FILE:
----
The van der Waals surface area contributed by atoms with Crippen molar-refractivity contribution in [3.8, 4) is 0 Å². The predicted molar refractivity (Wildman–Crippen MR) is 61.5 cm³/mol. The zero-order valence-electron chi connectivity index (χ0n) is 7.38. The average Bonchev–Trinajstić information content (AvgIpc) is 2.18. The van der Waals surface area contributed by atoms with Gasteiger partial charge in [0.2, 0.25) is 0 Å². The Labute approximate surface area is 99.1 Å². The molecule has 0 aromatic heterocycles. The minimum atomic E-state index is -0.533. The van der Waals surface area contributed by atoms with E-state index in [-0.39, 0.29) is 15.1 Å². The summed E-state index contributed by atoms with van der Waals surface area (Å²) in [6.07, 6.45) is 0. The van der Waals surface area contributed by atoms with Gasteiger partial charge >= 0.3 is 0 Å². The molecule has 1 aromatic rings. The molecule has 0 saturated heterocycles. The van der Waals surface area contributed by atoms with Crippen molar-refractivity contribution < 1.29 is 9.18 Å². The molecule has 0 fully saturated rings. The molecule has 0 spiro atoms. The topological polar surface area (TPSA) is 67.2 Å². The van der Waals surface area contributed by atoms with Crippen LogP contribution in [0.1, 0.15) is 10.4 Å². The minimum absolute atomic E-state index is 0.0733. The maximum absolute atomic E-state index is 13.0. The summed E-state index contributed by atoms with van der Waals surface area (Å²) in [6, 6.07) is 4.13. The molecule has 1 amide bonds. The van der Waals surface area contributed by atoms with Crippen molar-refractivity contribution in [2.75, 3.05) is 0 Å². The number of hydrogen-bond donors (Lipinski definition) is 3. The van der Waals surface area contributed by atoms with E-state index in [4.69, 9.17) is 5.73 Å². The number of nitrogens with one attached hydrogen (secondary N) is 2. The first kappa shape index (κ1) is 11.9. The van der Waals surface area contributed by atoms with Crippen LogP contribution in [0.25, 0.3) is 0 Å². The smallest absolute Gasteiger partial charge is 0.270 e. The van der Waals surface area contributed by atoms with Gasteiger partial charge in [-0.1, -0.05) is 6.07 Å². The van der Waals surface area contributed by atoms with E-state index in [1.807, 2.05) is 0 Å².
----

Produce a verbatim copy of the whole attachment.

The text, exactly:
The van der Waals surface area contributed by atoms with Crippen molar-refractivity contribution in [3.8, 4) is 0 Å². The predicted molar refractivity (Wildman–Crippen MR) is 61.5 cm³/mol. The zero-order valence-electron chi connectivity index (χ0n) is 7.38. The average Bonchev–Trinajstić information content (AvgIpc) is 2.18. The van der Waals surface area contributed by atoms with Gasteiger partial charge in [0.2, 0.25) is 0 Å². The Labute approximate surface area is 99.1 Å². The molecule has 0 aromatic heterocycles. The minimum atomic E-state index is -0.533. The van der Waals surface area contributed by atoms with E-state index in [-0.39, 0.29) is 15.1 Å². The summed E-state index contributed by atoms with van der Waals surface area (Å²) in [6.07, 6.45) is 0. The van der Waals surface area contributed by atoms with Gasteiger partial charge >= 0.3 is 0 Å². The molecule has 1 aromatic rings. The molecule has 0 saturated heterocycles. The van der Waals surface area contributed by atoms with Crippen molar-refractivity contribution < 1.29 is 9.18 Å². The molecule has 0 fully saturated rings. The molecule has 0 spiro atoms. The topological polar surface area (TPSA) is 67.2 Å². The van der Waals surface area contributed by atoms with Crippen LogP contribution in [0.1, 0.15) is 10.4 Å². The minimum absolute atomic E-state index is 0.0733. The maximum absolute atomic E-state index is 13.0. The summed E-state index contributed by atoms with van der Waals surface area (Å²) in [6, 6.07) is 4.13. The molecule has 1 amide bonds. The van der Waals surface area contributed by atoms with Crippen molar-refractivity contribution in [2.75, 3.05) is 0 Å². The number of hydrogen-bond donors (Lipinski definition) is 3. The van der Waals surface area contributed by atoms with E-state index in [4.69, 9.17) is 5.73 Å². The number of nitrogens with one attached hydrogen (secondary N) is 2. The first kappa shape index (κ1) is 11.9. The van der Waals surface area contributed by atoms with Crippen LogP contribution in [0.25, 0.3) is 0 Å². The smallest absolute Gasteiger partial charge is 0.270 e. The van der Waals surface area contributed by atoms with Gasteiger partial charge in [-0.1, -0.05) is 6.07 Å². The van der Waals surface area contributed by atoms with E-state index in [1.807, 2.05) is 0 Å².